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Making Payments Via Cell Phones

Making Payments Via Cell Phones

Cell PhoneThe announcement on 16 December by the board of the UK Payments Council that cheques are to be phased out by 2018 has heightened the need for secure replacement payment systems.

New security technology developed at Oxford University by Professor Bill Roscoe and his team that allows people to make payments via mobile phones, offers a solution.

The technology is designed to work in almost all situations: person to person, in a shop or restaurant, at a vending machine, online, or as part of a telephone conversation.

Isis Innovation, the University of Oxford's technology transfer company, is working with Professor Roscoe to commercialise the technology.

'A key requirement of new payment systems will be the ability to make payments from person to person, such as paying a builder or a friend,' said Professor Roscoe of Oxford University's Computing Laboratory.

'What we have is technology which enables anyone to easily create a secure connection between two devices: it can work via Bluetooth, WiFi, the internet or across ordinary telephone or SMS connections.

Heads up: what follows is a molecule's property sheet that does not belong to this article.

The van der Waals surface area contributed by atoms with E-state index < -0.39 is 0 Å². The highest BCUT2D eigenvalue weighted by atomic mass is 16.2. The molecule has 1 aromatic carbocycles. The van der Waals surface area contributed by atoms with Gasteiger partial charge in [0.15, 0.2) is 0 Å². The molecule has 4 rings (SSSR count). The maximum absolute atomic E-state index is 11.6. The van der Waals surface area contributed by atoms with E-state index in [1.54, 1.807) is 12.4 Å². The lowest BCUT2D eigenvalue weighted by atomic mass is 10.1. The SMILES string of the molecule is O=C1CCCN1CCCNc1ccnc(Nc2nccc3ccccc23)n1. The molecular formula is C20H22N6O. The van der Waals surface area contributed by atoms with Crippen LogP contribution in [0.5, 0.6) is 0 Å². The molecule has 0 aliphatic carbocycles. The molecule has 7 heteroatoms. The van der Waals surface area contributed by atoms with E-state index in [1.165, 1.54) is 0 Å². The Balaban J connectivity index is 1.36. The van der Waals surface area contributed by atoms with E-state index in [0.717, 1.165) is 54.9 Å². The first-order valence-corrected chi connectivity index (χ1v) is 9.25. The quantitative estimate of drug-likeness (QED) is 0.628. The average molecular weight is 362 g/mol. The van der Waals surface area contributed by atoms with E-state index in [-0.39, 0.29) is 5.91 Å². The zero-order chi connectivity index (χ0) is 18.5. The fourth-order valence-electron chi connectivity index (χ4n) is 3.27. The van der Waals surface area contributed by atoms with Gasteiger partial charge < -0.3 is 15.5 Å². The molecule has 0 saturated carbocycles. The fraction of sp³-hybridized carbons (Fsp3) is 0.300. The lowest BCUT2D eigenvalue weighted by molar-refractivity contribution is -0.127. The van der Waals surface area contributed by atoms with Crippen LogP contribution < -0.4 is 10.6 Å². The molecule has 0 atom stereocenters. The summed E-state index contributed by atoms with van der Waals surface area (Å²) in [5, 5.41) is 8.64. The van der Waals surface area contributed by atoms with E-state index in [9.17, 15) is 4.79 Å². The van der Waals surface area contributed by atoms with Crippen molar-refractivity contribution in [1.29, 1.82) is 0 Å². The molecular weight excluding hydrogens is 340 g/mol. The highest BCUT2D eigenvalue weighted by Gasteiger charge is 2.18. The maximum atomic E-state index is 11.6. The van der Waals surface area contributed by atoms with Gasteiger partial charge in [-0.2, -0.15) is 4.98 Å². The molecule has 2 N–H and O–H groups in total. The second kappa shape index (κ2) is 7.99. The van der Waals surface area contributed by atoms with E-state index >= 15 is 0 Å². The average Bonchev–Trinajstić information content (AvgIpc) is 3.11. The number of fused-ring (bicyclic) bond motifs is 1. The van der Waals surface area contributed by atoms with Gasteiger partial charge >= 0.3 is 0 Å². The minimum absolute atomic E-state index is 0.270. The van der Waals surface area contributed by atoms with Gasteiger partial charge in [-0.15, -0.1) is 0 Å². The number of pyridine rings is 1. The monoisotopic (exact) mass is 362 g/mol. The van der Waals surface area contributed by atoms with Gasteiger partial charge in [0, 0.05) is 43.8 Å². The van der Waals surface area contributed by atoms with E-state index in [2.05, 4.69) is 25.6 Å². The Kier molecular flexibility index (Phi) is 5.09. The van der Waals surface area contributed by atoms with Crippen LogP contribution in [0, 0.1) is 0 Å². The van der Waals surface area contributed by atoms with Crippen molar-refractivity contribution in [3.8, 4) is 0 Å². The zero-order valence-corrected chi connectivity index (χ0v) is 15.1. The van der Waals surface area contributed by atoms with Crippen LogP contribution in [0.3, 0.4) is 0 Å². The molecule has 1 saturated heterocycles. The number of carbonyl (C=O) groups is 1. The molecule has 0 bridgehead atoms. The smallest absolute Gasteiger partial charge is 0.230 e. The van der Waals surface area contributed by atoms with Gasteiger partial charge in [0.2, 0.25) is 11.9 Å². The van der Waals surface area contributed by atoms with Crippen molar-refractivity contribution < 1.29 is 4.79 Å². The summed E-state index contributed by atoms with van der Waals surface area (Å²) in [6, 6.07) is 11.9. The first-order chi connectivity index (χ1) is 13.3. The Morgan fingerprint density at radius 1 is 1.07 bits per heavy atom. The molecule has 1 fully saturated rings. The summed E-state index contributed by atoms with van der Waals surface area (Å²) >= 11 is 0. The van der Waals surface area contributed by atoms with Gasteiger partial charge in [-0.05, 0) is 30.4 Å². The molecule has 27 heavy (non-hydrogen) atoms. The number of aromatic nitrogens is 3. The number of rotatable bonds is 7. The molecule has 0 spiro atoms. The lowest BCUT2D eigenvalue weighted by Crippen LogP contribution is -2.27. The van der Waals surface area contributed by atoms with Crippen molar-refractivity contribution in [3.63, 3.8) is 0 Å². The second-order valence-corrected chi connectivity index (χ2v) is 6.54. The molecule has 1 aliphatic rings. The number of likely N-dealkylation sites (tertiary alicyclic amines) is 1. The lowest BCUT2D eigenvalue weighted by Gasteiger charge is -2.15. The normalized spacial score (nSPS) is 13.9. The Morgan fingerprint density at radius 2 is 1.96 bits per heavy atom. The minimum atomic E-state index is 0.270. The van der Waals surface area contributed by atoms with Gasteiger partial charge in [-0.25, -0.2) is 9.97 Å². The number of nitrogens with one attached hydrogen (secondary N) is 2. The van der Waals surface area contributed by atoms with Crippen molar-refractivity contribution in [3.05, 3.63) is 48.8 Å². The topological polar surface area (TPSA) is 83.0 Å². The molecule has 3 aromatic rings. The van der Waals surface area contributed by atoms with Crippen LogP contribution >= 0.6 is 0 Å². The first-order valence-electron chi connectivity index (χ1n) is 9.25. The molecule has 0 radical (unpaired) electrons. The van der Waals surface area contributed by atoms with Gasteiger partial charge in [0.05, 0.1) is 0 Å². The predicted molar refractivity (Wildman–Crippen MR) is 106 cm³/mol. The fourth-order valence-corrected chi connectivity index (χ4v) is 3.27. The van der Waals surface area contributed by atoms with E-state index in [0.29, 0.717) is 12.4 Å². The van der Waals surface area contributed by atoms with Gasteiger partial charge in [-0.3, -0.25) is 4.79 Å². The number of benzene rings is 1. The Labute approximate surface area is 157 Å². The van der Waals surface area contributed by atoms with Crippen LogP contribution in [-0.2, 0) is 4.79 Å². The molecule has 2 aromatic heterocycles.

'The core of our technology is a new security protocol that enables strong cryptographic keys to be created with the least possible work. The key to the protocol is that it prevents anyone from doing any searching to break into the transaction.'

The Oxford technology uses a system in which the payer checks whether a short numeric code (4-8 digits for most applications) generated within their own phone is the same as the one generated by the payee. This number is random and does not have to be kept secret.

This ensures that the customer's mobile is connected to the correct store, or to the mobile of the person they wish to pay. Payment then occurs without the exchange of sensitive details such as credit card numbers or PIN.

It is expected that no hardware modifications to the phones will be needed, and the Oxford team have built demonstration systems to show a variety of uses. The payment itself could be made in a number of ways: using electronic cash or credit stored on a mobile phone, via authorisation of a credit card payment, or by instructing a bank to pay a merchant or another person a certain amount.

Source: University of Oxford

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